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Can't Pay Your Tax Bill? Here's How to Deal with the IRS

Written by Eva Rosenberg on July 14, 2010 in Tax  |   No comments

Someone recently wrote to TaxMama in despair and desperation — she couldn’t pay her tax bill and her wages were being garnished. She had a long-term tax debt because she hadn’t filed tax returns for two years, and the IRS made up a worst-case tax…

Handling IRS tax billsSomeone recently wrote to TaxMama in despair and desperation — she couldn’t pay her tax bill and her wages were being garnished.

She had a long-term tax debt because she hadn’t filed tax returns for two years, and the IRS made up a worst-case tax return. Her husband was disabled and living on Social Security. Doesn’t this break your heart?

She’s not alone. These days, with jobs disappearing, along with homes, many more people are in equally bad financial shape. But there are ways around the tax predicament that this woman, and many others, find themselves in.

What can you do?

  1. File all your tax returns, including extensions, before the filing deadline.
  2. If you cannot pay, don’t ignore the problem. DO SOMETHING!

Can’t Pay Your Tax Bill? Expect Tax Penalties, the Penal System, and Punishment

The two biggest causes of hostile IRS action are

  1. Ignoring IRS notices and letters
  2. Deliberately defying the IRS

A couple of recent tax acts have finally given the IRS the power to levy large penalties and bring criminal charges against those who thumb their noses at the tax system. The good news is that these powers are not intended to be used against the hapless, dejected taxpayer who is just overwhelmed by the system.

Tax Information Overload! Help!

If you’re in tax trouble and have been ignoring the notices and letters sent to you by the IRS, this is not the time to play the helpless card. This is the time to face your problems and contact the IRS. Respond to the notices you receive.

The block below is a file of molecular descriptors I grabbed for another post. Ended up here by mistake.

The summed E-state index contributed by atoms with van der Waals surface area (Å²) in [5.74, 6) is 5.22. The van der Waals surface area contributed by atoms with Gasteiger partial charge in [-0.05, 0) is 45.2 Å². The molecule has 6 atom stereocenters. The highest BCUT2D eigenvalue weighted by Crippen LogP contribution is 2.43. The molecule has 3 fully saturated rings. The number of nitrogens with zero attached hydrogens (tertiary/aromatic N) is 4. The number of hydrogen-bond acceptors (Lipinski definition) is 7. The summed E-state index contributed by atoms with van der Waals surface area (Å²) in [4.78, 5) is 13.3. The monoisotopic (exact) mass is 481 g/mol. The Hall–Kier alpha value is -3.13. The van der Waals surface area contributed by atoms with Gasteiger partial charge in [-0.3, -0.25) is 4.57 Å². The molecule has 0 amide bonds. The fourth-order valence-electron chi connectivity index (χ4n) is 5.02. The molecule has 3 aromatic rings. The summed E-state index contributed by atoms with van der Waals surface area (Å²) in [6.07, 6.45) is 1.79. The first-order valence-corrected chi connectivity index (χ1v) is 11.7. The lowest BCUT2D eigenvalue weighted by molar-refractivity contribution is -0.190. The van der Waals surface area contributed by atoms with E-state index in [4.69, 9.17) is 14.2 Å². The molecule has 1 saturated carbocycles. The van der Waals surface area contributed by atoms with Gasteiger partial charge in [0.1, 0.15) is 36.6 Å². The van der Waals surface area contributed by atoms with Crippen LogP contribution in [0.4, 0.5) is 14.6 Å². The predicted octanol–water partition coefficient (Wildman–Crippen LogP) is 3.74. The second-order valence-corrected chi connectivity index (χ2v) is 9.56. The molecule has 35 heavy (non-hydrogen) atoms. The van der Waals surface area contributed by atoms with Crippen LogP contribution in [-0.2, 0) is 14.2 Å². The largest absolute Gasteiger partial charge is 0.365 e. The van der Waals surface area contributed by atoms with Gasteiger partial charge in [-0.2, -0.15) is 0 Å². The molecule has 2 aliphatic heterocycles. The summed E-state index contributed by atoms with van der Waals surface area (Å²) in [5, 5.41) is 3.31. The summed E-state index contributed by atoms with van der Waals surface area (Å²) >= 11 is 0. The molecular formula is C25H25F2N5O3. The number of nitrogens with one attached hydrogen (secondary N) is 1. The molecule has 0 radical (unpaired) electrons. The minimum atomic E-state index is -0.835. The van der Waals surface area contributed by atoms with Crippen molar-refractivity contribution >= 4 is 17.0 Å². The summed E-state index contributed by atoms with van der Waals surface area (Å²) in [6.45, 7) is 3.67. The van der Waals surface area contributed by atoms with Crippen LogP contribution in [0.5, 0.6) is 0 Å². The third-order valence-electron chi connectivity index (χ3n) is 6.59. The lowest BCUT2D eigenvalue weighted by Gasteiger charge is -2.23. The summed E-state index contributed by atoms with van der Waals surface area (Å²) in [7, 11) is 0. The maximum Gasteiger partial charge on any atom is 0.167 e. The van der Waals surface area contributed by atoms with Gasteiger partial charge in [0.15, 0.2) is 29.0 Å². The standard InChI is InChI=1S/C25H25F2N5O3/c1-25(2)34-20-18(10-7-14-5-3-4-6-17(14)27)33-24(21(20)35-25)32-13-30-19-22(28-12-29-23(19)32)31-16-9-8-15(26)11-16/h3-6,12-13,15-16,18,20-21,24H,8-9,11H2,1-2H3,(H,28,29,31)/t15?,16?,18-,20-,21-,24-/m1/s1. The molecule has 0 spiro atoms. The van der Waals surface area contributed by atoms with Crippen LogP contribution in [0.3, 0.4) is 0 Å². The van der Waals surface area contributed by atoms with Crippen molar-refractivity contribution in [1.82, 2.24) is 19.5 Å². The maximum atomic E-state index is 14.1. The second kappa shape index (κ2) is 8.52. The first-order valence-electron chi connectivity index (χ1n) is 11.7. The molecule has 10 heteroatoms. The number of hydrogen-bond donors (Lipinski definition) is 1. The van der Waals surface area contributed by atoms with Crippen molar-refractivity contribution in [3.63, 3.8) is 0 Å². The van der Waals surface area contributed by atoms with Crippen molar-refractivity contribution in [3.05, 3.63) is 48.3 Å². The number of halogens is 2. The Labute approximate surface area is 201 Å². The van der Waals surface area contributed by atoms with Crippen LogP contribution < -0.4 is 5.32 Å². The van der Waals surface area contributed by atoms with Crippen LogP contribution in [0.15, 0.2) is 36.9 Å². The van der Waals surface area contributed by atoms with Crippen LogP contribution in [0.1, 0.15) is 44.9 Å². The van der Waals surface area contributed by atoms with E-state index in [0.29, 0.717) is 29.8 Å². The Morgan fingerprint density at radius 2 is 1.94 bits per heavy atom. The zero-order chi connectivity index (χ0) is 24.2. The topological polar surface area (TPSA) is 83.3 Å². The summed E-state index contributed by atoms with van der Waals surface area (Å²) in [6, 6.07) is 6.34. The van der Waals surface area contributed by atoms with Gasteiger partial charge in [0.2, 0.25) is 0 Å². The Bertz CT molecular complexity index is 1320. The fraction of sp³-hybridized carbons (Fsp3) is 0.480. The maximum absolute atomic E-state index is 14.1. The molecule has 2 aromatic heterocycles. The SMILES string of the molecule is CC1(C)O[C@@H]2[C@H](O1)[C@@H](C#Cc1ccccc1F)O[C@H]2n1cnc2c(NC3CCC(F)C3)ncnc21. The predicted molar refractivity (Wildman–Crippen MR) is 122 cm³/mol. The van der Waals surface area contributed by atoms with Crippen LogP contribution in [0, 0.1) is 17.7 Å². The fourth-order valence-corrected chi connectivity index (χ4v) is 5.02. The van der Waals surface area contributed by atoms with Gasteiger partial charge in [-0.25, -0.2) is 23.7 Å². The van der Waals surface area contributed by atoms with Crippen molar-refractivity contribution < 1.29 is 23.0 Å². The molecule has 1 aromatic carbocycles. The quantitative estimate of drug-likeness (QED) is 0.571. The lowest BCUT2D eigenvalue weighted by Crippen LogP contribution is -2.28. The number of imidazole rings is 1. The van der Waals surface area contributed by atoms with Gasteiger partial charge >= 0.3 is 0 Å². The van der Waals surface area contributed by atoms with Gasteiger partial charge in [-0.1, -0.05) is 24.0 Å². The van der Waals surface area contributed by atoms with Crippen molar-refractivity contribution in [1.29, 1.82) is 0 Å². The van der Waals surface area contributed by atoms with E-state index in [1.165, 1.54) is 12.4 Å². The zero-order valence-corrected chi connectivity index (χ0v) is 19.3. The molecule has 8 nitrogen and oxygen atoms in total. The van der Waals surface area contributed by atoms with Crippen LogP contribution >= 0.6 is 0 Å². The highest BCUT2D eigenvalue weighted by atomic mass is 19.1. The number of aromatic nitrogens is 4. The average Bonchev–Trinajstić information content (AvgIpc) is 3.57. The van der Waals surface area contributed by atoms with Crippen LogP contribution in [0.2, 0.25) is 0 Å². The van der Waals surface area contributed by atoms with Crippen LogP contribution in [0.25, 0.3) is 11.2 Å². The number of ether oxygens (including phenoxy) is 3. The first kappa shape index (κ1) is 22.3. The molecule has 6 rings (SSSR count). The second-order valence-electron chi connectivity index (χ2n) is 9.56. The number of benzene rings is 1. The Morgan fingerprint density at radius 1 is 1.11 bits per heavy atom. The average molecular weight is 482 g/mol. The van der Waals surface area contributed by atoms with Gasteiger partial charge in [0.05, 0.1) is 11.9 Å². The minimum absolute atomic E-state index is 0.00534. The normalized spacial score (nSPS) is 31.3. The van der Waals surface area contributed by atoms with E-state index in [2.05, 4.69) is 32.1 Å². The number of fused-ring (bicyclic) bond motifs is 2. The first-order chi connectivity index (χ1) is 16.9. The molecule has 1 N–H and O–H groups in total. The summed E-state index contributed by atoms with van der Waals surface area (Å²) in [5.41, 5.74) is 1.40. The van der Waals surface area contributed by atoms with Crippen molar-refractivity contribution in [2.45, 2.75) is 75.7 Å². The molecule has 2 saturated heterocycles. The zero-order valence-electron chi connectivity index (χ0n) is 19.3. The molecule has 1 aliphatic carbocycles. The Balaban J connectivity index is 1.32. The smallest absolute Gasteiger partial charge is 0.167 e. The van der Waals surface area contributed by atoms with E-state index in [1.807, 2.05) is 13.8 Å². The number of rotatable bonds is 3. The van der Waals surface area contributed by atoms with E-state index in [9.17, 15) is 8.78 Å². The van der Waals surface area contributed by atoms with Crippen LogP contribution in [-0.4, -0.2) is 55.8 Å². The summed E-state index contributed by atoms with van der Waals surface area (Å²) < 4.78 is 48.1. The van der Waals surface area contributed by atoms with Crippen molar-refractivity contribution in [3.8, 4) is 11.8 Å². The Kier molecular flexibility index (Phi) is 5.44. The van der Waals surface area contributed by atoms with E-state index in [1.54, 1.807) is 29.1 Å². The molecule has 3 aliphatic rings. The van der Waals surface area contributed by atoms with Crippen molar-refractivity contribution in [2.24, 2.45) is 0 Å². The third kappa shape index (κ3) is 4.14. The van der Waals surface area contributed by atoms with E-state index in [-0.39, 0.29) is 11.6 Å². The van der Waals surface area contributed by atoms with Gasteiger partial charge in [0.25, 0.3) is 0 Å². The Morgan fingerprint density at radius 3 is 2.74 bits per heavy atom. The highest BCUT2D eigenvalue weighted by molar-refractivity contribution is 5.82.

What do you want to ask the IRS when you do contact them? It all depends on three things:

  1. The balance due on the notices
  2. How much you’re presently earning
  3. Your personal asset balance

If the balance due can be paid off within five years based on your present income level, or by drawing upon your savings or equity, you will have to pay the taxes.

Look at this as if it were a car loan-for the new car you didn’t buy.

There is no way to reduce the balance due. Don’t waste $3,000 on those folks who advertise that they can cut your taxes. They can’t.

To get an installment agreement from the IRS, follow the instructions on the IRS Payment Plan page.

What If You Legitimately Cannot Afford to Pay Your Tax Bill?

There are two ways to go:

  1. Let me tell you a big secret: You may ask the IRS to suspend collections. Believe it or not, the IRS can do that for you! (It’s called “Code 53.”) The IRS will reopen your case every six to eighteen months, depending on why you’re insolvent.
  2. You can ask for an Offer in Compromise, using Form 656. This is the “pennies on the dollar” form. Read the instructions and follow them carefully. There’s a checklist and a two-page worksheet telling you exactly what to offer to the IRS. No mystery. It’s right there in the book.

If all else fails? File for tax bankruptcy. Yep. Even some attorneys don’t know you can bankrupt taxes. It’s not easy to do. You may have to wait a year or two after you file your tax returns before the taxes get “ripe.” Yes, you can make your taxes disappear. Legally.

Eva Rosenberg, EA is the publisher of TaxMama.com, where your tax questions are answered. Eva is the author of several books and ebooks, including Small Business Taxes Made Easy. Eva teaches a tax pro course at IRSExams.com.

Read More:

Home Buyer Tax Credit Cash: 7 Things You Need To Know When Filing for the Home Buyer Tax Credit

Six Reasons To Amend Your Tax Return

Class Action Lawsuit Settlement: Good News Or Bad For Your Taxes?

Child Friendly Tax Credits

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